One of Italy’s leading universities will switch to teaching in the English language, saying the institution was left with “no other choice” in order to compete worldwide.
Politecnico di Milano announced it will offer most of its degree courses only in English as of 2014, the BBC reported. The decision has sparked protest among some professors, with one likening the move to a "dictatorship," according to the University World News.
Politecnico di Milano, known for its architecture, engineering and science programs, has about 36,000 students.
"Universities are in a more competitive world, if you want to stay with the other global universities -- you have no other choice," the BBC quoted the university's rector, Giovanni Azzone, as saying. "We strongly believe our classes should be international classes -- and the only way to have international classes is to use the English language."
Nic Mitchell, a public relations consultant focused on higher education, told the BBC that more than 4,500 university courses are being taught in English in continental Europe.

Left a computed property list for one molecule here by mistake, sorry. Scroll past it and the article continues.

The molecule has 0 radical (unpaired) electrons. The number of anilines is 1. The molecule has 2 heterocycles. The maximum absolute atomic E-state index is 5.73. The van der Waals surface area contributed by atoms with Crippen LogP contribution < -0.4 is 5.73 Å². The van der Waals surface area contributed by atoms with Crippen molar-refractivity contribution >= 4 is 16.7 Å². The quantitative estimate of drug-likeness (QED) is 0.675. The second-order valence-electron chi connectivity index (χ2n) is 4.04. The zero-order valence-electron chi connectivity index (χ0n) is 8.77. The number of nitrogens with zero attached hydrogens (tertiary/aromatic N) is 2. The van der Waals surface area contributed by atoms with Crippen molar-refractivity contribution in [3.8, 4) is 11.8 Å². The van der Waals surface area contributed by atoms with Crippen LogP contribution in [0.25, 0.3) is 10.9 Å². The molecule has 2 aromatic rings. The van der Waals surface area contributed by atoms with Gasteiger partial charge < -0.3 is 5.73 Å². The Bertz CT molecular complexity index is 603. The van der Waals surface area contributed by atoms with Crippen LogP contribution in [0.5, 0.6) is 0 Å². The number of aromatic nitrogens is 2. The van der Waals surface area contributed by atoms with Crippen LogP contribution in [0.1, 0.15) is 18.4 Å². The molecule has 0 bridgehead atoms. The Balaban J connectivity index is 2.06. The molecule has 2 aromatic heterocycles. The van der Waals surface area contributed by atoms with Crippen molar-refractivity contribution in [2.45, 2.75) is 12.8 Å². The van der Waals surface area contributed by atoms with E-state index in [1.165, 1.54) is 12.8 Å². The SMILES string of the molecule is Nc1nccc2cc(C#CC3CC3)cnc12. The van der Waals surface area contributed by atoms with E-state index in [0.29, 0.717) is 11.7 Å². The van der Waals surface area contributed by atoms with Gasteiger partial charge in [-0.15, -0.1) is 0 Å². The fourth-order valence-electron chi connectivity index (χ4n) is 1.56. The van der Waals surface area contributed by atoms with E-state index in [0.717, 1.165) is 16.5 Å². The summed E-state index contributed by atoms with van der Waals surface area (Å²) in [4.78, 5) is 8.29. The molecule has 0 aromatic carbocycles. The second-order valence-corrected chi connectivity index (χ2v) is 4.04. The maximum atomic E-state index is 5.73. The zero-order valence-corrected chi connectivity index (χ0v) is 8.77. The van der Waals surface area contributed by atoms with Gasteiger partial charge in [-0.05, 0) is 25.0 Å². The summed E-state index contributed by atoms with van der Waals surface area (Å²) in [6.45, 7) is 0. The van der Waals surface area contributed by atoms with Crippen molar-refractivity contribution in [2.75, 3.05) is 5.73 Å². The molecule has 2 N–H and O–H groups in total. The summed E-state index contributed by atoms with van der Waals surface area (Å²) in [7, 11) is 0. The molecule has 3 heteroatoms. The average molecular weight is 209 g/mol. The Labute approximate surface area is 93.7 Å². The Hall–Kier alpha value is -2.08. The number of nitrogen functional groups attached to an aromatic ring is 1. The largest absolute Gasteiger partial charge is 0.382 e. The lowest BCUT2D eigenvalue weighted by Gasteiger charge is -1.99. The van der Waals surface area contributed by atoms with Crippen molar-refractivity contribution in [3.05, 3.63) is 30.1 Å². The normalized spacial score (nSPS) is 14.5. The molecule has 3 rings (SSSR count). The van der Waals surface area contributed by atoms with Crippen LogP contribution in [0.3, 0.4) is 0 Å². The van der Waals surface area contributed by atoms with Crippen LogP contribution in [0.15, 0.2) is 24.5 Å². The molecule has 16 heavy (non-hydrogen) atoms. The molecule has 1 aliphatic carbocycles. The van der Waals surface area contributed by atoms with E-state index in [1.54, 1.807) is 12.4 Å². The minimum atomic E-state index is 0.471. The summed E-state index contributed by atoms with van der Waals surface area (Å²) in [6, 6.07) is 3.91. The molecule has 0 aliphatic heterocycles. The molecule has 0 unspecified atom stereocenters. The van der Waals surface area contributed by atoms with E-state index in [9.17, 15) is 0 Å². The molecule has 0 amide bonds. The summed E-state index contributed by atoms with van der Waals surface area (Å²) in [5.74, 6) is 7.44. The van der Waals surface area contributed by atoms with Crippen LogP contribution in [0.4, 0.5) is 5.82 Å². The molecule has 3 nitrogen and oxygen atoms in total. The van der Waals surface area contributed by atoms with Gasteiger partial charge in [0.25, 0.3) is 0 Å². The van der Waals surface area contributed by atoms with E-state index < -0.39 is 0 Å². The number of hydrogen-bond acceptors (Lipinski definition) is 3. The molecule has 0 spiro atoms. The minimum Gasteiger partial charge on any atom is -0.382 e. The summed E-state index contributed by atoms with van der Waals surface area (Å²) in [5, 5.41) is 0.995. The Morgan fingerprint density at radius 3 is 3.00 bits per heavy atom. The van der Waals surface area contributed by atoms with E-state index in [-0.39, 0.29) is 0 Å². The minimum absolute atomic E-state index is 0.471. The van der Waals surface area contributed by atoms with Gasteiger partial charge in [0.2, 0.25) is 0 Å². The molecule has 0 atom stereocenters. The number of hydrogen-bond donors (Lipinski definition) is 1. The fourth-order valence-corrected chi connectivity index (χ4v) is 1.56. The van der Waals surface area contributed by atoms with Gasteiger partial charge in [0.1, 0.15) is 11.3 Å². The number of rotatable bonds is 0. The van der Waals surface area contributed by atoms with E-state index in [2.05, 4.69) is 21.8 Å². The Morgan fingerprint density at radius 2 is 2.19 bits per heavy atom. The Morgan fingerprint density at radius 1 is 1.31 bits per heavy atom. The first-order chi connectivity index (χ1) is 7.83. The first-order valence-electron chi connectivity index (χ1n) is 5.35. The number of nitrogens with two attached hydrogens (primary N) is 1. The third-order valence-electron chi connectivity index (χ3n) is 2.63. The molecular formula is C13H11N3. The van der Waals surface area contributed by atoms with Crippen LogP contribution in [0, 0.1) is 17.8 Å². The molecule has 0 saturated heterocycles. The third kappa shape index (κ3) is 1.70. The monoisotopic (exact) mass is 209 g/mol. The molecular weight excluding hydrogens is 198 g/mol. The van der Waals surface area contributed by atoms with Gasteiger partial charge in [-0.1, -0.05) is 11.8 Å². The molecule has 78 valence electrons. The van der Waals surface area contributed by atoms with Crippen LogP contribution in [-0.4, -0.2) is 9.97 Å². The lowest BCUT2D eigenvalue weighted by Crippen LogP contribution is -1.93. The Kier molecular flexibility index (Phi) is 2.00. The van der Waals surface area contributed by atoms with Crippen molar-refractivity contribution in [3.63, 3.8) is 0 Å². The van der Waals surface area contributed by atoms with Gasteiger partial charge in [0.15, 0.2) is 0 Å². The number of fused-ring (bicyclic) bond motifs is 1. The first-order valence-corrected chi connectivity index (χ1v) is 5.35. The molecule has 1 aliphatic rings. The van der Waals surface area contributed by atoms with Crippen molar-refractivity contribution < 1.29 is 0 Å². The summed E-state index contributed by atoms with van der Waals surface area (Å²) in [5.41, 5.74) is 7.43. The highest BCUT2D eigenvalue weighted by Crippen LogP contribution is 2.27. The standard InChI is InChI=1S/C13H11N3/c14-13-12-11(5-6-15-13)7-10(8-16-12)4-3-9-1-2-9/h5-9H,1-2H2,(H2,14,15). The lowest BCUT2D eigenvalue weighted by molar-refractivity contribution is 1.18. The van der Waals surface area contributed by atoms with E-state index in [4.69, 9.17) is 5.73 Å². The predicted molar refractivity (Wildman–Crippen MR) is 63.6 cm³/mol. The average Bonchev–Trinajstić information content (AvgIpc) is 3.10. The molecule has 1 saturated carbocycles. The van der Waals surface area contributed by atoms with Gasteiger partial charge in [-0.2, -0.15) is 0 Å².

At least 285 professors signed a petition this week protesting the Politecnico di Milano decision, arguing the imposition of English as unconstitutional.
“The point is that English is being imposed on students as a kind of linguistic dictatorship ... and what we might call ‘low-definition’ English (the English of conferences and so on) is also being confused with the ‘high-definition’ language of teaching," Politecnico Professor Emilio Matricciani said, according to the University World News.
He added: "Speaking Italian to our countrymen is like watching a movie in color, high definition, very clear pictures. On the contrary, speaking English to them, even with our best effort, is, on the average, like watching a movie in black and white, with very poor definition, with blurred pictures."
Word spread fast on social network sites, with people commenting in English and in Italian.
“Beginning of the end for Italian. The Politecnico di Milano will teach only in English. Non scholae sed vitae discimus,” Dan McDougall posted on his Twitter account.
Alex Morrison wrote: “Politecnico di Milano to teach all classes in English - what a great place to study - sign me up for a PhD now!”
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